Around 1853, gangs of workers under French supervision were excavating Sargon’s palace at Khorsabad, the ancient Dūr-Šarrukin (Fort Sargon). One of the great courts had some long storerooms along one side, and in one which they numbered 86 (or 84), they found marvelous things: “un vèritable mur métallique, occupant tout un côte de la chamber.” The orderly piles of ironware filled a space 5.80 metres wide, 2.60 metres deep and 1.40 metres high: hammers, pick-axes, grappling irons, chains, ploughshares, and fish-shaped iron ingots with a hole through them. The hoard must have weighed more than a hundred tons,* and was so plentiful that it was handed over to local blacksmiths to make sickles, wagon fittings, and other necessary objects. One of them remarked that aside from the famous Persian iron (wootz?) he had never yet worked better metal. Other objects like ploughshares were put back into use by the local farmers and served their purpose. This was all for the best, since most of the artefacts from Khorsabad were sunk by brigands near the Shatt al Arab at Kurnah in 1855 as they were being shipped to Europe. This was the period when the excavators at Susa built themselves a castle to protect themselves and their goods from robbers.
Finds like that were not uncommon in the early days of Assyrian archaeology. At Nimrud, the north end of chamber SW7 contained a mass of rusted scale armour piled 35 cm thick in spots. Groups of rusted-together scales can still be found in museums. Later the graves of three queens rich in ivory, gold, crystal and silver were uncovered at that site: probably Yaba, Banitu, and Atalia who lived in the eighth century BCE and were laid to rest with appropriately gruesome curses upon anyone who violated their chambers. These finds give us another perspective on early iron after looking at the lancehead from Deve Hüyük and the akinakes from the dealer in Iran. By the seventh century BCE, the Assyrians were incredibly rich in iron, and this presupposes a massive industry of charcoal burners and miners and smelters and forgers. So far, the only trace of this is the objects they produced.
Anywhere else before the 20th century, a hundred tons of iron would not be left buried under a thin layer of mud brick. In most places, archaeologists only find tens or hundreds of kilos (not tons!) of iron when they were deliberately buried or sunk, and there are signs that even gifts to the gods were liable to be plundered as soon as no-one was looking (the sagas of the Icelanders, for example, have stories about characters who broke open old burial mounds and removed iron, some of the dead at Pompeii were buried alive in tunnels as they tried to excavate the old ruins for loot, and the Terracotta Army was disarmed during the wars after the First Emperor’s death because live soldiers serving live emperors needed weapons). Iron was recycled as many times as possible, and by the time that was impossible it was in small pieces which rust easily. This is even true in imperial Rome, another society with a very sophisticated iron industry.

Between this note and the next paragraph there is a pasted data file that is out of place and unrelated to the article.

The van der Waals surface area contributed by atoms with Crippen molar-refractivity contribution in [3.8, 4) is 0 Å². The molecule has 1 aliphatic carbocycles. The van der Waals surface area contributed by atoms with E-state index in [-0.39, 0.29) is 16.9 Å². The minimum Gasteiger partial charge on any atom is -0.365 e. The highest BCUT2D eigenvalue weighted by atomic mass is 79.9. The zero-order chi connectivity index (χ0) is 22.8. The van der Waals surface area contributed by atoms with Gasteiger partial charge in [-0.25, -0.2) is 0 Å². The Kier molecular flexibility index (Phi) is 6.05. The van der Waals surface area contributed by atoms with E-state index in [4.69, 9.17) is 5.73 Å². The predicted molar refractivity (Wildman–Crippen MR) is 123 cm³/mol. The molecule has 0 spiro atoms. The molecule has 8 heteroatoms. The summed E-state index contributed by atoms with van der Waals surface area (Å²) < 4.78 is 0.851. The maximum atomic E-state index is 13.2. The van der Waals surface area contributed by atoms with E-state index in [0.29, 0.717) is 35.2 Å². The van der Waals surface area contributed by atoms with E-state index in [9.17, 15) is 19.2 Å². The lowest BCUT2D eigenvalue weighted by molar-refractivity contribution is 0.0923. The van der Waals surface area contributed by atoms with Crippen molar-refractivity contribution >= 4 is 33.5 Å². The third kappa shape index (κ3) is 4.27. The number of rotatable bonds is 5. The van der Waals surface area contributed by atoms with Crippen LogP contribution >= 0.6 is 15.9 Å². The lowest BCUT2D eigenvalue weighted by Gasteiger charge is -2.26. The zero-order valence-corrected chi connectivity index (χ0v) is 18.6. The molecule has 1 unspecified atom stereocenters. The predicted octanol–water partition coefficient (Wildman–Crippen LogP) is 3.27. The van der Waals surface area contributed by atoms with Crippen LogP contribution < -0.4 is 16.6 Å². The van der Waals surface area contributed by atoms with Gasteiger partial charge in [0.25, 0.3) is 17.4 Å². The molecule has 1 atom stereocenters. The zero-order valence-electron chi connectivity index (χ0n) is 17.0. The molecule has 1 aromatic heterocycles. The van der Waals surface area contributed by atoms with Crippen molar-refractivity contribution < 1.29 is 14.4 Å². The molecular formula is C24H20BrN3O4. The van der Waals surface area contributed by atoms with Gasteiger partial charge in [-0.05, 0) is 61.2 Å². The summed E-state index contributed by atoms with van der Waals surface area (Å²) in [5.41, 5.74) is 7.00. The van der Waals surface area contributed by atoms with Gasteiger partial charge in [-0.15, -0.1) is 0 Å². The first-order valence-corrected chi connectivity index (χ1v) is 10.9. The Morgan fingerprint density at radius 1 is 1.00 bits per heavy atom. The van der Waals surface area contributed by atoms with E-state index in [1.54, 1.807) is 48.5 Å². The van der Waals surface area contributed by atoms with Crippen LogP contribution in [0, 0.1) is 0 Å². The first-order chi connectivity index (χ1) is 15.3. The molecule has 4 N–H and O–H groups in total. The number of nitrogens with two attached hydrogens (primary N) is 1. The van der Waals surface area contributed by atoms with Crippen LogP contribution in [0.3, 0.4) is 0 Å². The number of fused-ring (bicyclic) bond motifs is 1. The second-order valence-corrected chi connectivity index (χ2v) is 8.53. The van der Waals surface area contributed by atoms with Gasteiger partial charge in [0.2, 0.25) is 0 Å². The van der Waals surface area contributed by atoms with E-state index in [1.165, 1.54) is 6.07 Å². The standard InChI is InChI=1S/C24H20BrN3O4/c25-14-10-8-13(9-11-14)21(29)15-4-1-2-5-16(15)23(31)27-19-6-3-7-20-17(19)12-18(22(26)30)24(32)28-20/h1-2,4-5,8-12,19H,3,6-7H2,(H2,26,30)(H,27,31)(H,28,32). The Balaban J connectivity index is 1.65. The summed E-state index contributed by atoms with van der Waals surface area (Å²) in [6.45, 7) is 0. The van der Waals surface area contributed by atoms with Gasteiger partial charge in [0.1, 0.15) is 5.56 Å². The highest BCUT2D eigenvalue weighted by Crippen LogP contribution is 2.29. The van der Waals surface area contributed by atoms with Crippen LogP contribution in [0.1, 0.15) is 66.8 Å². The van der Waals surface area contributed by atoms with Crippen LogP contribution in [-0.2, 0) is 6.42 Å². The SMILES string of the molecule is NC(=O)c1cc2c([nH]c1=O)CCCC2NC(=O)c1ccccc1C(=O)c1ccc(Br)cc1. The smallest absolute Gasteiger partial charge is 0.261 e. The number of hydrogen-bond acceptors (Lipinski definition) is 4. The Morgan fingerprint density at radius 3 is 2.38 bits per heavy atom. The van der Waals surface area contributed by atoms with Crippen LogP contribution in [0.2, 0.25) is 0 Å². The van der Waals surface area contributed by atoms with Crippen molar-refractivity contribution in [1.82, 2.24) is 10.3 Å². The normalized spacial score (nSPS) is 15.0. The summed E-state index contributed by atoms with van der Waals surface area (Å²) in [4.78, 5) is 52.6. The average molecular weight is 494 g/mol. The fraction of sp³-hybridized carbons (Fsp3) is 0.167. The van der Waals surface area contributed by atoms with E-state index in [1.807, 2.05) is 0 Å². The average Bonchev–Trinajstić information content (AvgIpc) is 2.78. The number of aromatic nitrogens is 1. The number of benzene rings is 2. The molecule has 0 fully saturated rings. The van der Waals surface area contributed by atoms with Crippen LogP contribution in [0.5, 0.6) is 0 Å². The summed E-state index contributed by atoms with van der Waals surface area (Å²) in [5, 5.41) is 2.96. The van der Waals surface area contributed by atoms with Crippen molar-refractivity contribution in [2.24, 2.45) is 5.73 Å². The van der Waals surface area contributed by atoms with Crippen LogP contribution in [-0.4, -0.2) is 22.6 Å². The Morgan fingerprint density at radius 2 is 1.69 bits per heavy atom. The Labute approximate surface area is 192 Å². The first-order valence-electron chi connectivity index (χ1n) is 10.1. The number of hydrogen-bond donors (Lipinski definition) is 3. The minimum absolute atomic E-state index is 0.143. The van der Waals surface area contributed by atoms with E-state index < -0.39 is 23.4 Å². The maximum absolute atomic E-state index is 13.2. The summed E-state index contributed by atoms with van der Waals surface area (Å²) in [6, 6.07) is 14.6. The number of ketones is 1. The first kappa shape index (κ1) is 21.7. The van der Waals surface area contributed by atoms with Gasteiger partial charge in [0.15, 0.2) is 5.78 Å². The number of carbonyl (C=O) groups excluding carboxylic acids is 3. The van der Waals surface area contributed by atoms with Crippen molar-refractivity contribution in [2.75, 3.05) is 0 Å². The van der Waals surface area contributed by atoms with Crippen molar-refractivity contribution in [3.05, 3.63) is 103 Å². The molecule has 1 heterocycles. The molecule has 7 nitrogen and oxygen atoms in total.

People often have a romantic vision of preindustrial societies where everything was made in the home or by a village smith who worked everything from horseshoes to helmets. In fact, in societies where people had more than a few kilos of iron or copper, most trades were highly specialized and dominated by a few centres with especially good access to the raw materials or where workers could find enough customers to get really good at their job. Small deposits of iron ore are everywhere, but to make significant amounts of good iron smelters sought out areas with the right combination of ore to dig, timber to smelt it, and water to carry it to market or drive the machinery, and in societies with a lot of iron most of it comes from one of those fortunate locations. Most workers could make a wide range of goods, but it was much easier to earn a living if they focused on a few and made them by the score or the gross or the hundredweight.
Roman silver mining left traces in Greenland ice cores, while the Roman pottery industry lets us track the rise and fall of shipping with heaps of amphorae on the seabed (the exposed parts of the ships’ hulls have long rotted away, but the amphorae are easier to detect and sometimes shelter the ships’ timbers under a protective blanket of broken pots). When we think about iron and bronze in the Near East in the first millennium BCE, we should think about something similar: not Fulliautomatix in his little shop, but industries which filled the sky with smoke and lit the night with furnaces and deafened the ears with endless hammering. Things made this way are not always beautiful: objects from the Roman empire are often in bad taste, and Iron Age metalwork from Mesopotamia usually strikes us as functional but not pretty. They often depended on forced labour, whether Roman slavery or Assyrian conscription and deportation. But they were necessary to have a material culture where losing an axe or a broach was not a disaster.
Further Reading: John Curtis, An Examination of Late Assyrian Metalwork, pp. 16ff, Mallowan, Nimrud and its Remains, vol. 2 pp. 409-411, 426
* Back of the envelope calculation: 580 cm x 260 cm x 140 cm (volume of pile) x 7.874 g/cm3 (density of iron) = 166,235,888 g, 166 t metric. Just how densely packed the iron was is hard to say, Gauss’ formula for close-packing of equal spheres (density π/3sqrt2) would suggest an actual weight of 123 metric tons before the iron was corroded. Back to top.